Staff profile - Professor Mark von Itzstein

Director - Institute for Glycomics at Griffith University

Griffith University leading researcher, proud alumnus, equestrian and a member of the team that beat influenza. Professor Mark von Itzstein is truly multi-skilled. He’ll need all of it and more to beat his next challenge.

As a teenager Mark von Itzstein had to choose between science and becoming a professional equestrian.

An accomplished horse rider, he had an offer to go to an elite riding school in Europe. Instead, he chose science – a decision which probably saved thousands of lives.

That decision resulted in Professor von Itzstein leading the team that discovered the anti-flu drug Relenza in 1993. It was the first ‘designer’ drug to defeat influenza.

For Australians, the flu may not sound like a big deal. On a global scale, it’s devastating. More than 250,000 lives are claimed by flu each year.

The Relenza discovery led to Professor von Itzstein gracing the cover of Time magazine just over 20 years ago for his contribution to the project.

Now as Director of the Institute for Glycomics at Griffith University he leads more than 200 likeminded scientific crusaders battling some of the world’s most confronting diseases.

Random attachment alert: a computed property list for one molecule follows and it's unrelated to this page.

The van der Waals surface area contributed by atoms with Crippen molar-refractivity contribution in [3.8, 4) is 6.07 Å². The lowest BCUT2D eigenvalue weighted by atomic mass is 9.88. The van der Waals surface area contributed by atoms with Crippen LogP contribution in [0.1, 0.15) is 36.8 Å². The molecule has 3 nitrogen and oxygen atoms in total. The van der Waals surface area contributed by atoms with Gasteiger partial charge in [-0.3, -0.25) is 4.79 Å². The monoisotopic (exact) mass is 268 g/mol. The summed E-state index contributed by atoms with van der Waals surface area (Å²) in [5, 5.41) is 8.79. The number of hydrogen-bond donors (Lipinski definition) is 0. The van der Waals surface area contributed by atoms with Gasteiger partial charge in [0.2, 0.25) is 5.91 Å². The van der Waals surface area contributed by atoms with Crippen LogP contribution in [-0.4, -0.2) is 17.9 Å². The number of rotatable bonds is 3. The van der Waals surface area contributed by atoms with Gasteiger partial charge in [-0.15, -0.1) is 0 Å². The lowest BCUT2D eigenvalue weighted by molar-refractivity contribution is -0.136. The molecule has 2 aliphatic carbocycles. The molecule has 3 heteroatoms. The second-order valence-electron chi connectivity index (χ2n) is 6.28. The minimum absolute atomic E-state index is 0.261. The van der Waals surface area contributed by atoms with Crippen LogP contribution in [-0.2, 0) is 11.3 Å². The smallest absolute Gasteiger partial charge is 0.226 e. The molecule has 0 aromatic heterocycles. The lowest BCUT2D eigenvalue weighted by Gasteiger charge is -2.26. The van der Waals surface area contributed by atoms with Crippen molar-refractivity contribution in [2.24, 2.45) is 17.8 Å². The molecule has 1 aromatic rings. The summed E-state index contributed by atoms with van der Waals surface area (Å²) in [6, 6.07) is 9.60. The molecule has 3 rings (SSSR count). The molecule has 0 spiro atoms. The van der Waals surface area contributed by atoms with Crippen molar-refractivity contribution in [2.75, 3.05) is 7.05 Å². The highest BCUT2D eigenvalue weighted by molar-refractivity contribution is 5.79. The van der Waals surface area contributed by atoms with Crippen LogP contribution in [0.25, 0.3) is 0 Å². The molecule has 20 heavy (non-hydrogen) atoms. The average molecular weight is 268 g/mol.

They are tackling childhood leukaemia, melanoma, meningococcal disease and zika virus, to name a few. It’s the fight against malaria, that is one of the most exciting.

A team led by Professor Michael Good is conducting human trials for what will be the world’s first blood-stage whole parasite vaccine against malaria.

If successful, the vaccine could save close to a million lives a year, most of them children. The work can only be done thanks to Professor von Itzstein, himself a Griffith alumni, who founded the Institute for Glycomics in 2000 in a demountable building when the University’s Gold Coast campus was still in its infancy.

Now it’s a flagship research centre for Australia that receives dozens of enquiries a month from some of the world’s top scientists, many wanting to relocate to the Gold Coast to work with the Griffith University team.

It’s not only malaria that looks closer to being defeated than ever before. Professor Good is also behind the development of a Streptococcus vaccine that is in trial and central to a multi-million dollar deal with Chinese pharmaceutical firm Olymvax.

The Gold Coast is quickly becoming a global centre for medical research.

This article is taken from Griffith University's Remarkable Griffith website - visit it to find out more about some of the remarkable research and people at the university.

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